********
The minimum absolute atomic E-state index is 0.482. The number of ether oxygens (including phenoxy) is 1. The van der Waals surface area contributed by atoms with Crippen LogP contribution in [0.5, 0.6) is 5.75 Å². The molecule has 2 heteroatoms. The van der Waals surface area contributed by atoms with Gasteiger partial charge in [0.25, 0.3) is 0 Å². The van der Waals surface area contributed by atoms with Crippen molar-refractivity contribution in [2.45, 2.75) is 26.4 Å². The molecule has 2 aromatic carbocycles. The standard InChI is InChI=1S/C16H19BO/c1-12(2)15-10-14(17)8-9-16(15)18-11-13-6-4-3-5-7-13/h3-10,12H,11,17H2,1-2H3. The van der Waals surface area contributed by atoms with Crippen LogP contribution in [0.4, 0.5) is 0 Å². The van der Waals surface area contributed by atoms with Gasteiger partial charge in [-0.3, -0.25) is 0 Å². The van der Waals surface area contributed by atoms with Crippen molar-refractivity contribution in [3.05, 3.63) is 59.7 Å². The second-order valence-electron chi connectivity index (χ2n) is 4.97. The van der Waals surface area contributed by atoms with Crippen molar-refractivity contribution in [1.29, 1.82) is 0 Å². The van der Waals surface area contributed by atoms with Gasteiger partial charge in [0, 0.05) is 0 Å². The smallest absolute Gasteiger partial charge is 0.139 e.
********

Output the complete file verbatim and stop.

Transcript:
The minimum absolute atomic E-state index is 0.482. The number of ether oxygens (including phenoxy) is 1. The van der Waals surface area contributed by atoms with Crippen LogP contribution in [0.5, 0.6) is 5.75 Å². The molecule has 2 heteroatoms. The van der Waals surface area contributed by atoms with Gasteiger partial charge in [0.25, 0.3) is 0 Å². The van der Waals surface area contributed by atoms with Crippen molar-refractivity contribution in [2.45, 2.75) is 26.4 Å². The molecule has 2 aromatic carbocycles. The standard InChI is InChI=1S/C16H19BO/c1-12(2)15-10-14(17)8-9-16(15)18-11-13-6-4-3-5-7-13/h3-10,12H,11,17H2,1-2H3. The van der Waals surface area contributed by atoms with Crippen LogP contribution in [0.4, 0.5) is 0 Å². The van der Waals surface area contributed by atoms with Gasteiger partial charge in [-0.3, -0.25) is 0 Å². The van der Waals surface area contributed by atoms with Crippen molar-refractivity contribution in [3.05, 3.63) is 59.7 Å². The second-order valence-electron chi connectivity index (χ2n) is 4.97. The van der Waals surface area contributed by atoms with Crippen molar-refractivity contribution in [1.29, 1.82) is 0 Å². The van der Waals surface area contributed by atoms with Gasteiger partial charge in [0, 0.05) is 0 Å². The smallest absolute Gasteiger partial charge is 0.139 e.